Science fiction has a plethora of ideas about what happened in the past and what to expect from the future. Unfortunately, not all of those ideas are exactly plausible in reality. In Suspension of Disbelief, we’ll take a look at the best ideas from sci-fi movies, books, comics and videogames to see where (and if) they intersect with the real world.
Aliens exist. It’s pretty much a mathematical certainty that there is non-human life somewhere in the universe. It’s even highly probable that across the billions and billions of years that the universe has been around that one of those species became intelligent and found ways to explore its solar system and galaxy. And yet, despite math telling us that they’re out there, there has never been any evidence found of alien life. Aliens have been coming to Earth in fiction for nearly 2,000 years, and every possible scenario, from friendly to cooperative to destructive to terrifying, has been envisioned, but in real life, we haven’t so much as seen the glint off of some leftovers from an ancient civilization sitting abandoned on a planet thousands of light years away.
Still, that doesn’t stop us from trying to contact extraterrestrials. Stephen Hawking, among many others, has advised against doing so, considering what might happen if a technologically-superior species found us, but we still persist in flinging our “messages in a bottle” into the cosmic ocean. Since the probability of these messages ever being discovered is incredibly low and the chances of any of us still being alive when/if a response is ever heard back are even worse, our messages are more often useful as a way of seeing how humanity views itself, or, at least, would like to be viewed. Our messages often see us putting our best foot forward, showing off what we know about the universe, what we’ve done in our relatively short time on Earth, the kinder side of who we are as living beings, and what we value most.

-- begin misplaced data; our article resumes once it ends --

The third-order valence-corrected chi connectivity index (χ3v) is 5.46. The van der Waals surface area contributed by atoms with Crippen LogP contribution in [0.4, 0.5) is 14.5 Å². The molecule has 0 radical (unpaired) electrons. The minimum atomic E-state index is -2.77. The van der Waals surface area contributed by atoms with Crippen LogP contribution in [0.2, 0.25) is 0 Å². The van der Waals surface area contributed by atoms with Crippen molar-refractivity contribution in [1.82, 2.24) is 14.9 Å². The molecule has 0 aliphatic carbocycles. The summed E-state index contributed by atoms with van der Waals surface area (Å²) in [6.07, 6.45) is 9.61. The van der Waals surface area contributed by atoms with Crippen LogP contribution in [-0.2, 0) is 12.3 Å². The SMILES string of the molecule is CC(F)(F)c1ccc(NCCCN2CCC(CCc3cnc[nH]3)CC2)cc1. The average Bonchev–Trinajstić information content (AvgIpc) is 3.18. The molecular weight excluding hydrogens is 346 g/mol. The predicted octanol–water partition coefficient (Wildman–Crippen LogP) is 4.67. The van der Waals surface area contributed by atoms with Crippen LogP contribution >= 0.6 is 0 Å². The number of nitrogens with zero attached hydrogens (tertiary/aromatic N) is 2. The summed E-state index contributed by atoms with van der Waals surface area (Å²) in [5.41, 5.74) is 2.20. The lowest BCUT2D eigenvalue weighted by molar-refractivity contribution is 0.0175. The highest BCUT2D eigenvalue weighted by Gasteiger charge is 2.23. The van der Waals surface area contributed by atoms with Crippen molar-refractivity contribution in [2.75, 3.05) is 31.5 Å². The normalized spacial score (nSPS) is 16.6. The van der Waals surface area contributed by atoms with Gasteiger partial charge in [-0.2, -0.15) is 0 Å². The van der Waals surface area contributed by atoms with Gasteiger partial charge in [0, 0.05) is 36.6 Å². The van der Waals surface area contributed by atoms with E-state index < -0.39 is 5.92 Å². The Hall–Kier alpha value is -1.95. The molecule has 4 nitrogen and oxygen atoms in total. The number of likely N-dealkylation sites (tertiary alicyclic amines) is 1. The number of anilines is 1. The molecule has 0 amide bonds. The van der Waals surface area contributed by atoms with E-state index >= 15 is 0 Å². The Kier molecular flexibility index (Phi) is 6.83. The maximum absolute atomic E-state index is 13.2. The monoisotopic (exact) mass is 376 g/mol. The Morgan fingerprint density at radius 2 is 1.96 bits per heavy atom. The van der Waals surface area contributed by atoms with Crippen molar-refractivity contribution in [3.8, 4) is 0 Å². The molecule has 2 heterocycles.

Click through the gallery to see seven messages humanity has constructed for an alien race to find.
Hailing from upstate New York, Cameron Wade is a freelance writer interested in movies, videogames, comic books and more. You can find his work at protogeektheblog.wordpress.com.